Rare Map on Display at Library Scored Some “Firsts”

(The following is a guest post by Wendi A. Maloney, writer-editor in the U.S. Copyright Office.) Engraver Abel Buell “came out of nowhere,” at least in terms of cartography, when he printed a United States map in 1784. “He’d never done a map before,” says Edward Redmond of the Library’s Geography and Map Division. Nonetheless, […]

Inquiring Minds: The Intrepid Explorer

(From time to time, we’ll feature the story of one of our many researchers here at the Library and the discoveries they made using our collections. The following is the story of Meg Kennedy Shaw, who conducted research on her father, a British desert explorer, botanist and archaeologist.) Meg Kennedy Shaw has made many trips to […]

A Journey to the Northwest Frontier in 1783: The Journal of George McCully

(The following is a guest post by Julie Miller, early American specialist in the Manuscript Division.) People who visit the Manuscript Division at the Library of Congress often ask where our collections come from. Sometimes the answers are surprising. This is true for a journal kept in 1783 by a Revolutionary War veteran from Pennsylvania […]

WDL Marks 5 Years of Sharing Cultural Treasures with Globe

(The following is an article written by Mark Hartsell, editor of the Library of Congress staff newsletter, The Gazette.) The idea was as big as the planet itself: Gather and digitize the globe’s  cultural treasures, assemble them  on one website and make them available to the world for free and in multiple languages. Such a project, […]

Ten Thousand Treasures

The World Digital Library – a website of world cultural treasures offered free of charge in seven languages to anyone on the planet with access to the Internet – has put up its 10,000th offering. It was part of a package, actually – a group of rare manuscripts from the collections of the Walters Art […]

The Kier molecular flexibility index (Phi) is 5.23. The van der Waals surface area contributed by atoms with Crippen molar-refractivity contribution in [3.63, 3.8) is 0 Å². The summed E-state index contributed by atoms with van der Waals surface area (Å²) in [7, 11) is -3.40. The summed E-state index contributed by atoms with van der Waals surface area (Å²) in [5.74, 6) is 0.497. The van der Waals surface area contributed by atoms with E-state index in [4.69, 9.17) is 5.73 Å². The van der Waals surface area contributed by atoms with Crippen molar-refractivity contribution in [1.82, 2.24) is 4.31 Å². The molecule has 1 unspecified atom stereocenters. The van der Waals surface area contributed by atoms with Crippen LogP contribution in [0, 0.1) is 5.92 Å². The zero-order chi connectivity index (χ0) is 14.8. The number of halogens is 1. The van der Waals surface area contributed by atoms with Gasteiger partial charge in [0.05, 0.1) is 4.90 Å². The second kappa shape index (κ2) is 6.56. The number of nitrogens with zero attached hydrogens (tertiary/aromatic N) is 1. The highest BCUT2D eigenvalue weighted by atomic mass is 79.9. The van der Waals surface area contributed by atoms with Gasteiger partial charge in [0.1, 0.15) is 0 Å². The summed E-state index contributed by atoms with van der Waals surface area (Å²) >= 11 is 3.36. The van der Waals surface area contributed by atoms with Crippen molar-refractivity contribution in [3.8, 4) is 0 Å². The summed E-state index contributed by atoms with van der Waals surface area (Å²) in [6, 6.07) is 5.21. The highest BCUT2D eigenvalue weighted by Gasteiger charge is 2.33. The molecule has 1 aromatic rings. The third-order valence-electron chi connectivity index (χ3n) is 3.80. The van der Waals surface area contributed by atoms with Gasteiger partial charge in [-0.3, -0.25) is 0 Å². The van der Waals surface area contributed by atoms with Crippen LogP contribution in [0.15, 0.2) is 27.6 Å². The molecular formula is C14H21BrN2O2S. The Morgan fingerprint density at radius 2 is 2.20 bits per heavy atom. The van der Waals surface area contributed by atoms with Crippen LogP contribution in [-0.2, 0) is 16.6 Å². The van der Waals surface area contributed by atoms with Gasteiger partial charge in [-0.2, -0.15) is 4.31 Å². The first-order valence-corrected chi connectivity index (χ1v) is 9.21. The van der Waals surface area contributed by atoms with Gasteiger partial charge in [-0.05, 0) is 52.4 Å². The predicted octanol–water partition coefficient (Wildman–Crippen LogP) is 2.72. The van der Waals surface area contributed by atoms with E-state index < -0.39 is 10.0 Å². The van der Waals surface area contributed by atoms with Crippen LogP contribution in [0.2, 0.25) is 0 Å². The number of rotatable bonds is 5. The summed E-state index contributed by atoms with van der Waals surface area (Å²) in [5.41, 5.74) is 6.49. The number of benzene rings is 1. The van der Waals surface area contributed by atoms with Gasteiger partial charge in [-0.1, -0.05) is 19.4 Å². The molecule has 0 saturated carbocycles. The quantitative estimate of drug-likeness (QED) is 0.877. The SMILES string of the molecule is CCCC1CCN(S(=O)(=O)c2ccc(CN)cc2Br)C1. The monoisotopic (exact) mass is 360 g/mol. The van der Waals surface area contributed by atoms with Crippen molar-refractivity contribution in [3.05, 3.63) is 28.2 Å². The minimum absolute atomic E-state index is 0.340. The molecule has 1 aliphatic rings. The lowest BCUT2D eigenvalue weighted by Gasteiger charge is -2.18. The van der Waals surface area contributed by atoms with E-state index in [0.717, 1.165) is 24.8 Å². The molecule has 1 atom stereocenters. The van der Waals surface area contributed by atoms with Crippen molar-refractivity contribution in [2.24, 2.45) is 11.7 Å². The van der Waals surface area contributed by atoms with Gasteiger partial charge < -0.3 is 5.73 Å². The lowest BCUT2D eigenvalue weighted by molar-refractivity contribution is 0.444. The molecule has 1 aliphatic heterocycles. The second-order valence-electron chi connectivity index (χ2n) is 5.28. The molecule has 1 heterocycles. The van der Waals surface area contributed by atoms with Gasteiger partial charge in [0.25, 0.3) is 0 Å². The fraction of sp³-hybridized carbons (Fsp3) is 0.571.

You’re Supposed to Steep Tea in Boiling Water

On Dec. 16, 1773, a group of Bostonians dressed as Mohawk Indians boarded ships docked in Boston Harbor and dumped some 340 chests of tea into the water. Today marks the 240th anniversary of the Boston Tea Party. “A number of brave & resolute men, determined to do all in their power to save their […]

A Celebration of Mexico: Masterpieces of Aztec Material Culture

One in 10 people living in the United States of America is of Mexican origin. One in five Americans is Hispanic. The Library of Congress is hosting a special “Celebration of Mexico” next month to honor this segment of the population and provide some important educational opportunities along the way. The Library has the largest […]

A Congressional Legacy: The Peter Force Library

Purchased through an act of Congress in 1867, the Peter Force Library became the foundation of the Library’s Americana collections.  As the nation sought to reconstruct the Union after the Civil War, so, too, did the Library of Congress seek to build a collection that documented fully America’s history. At the time, the nearly 100,000 volumes […]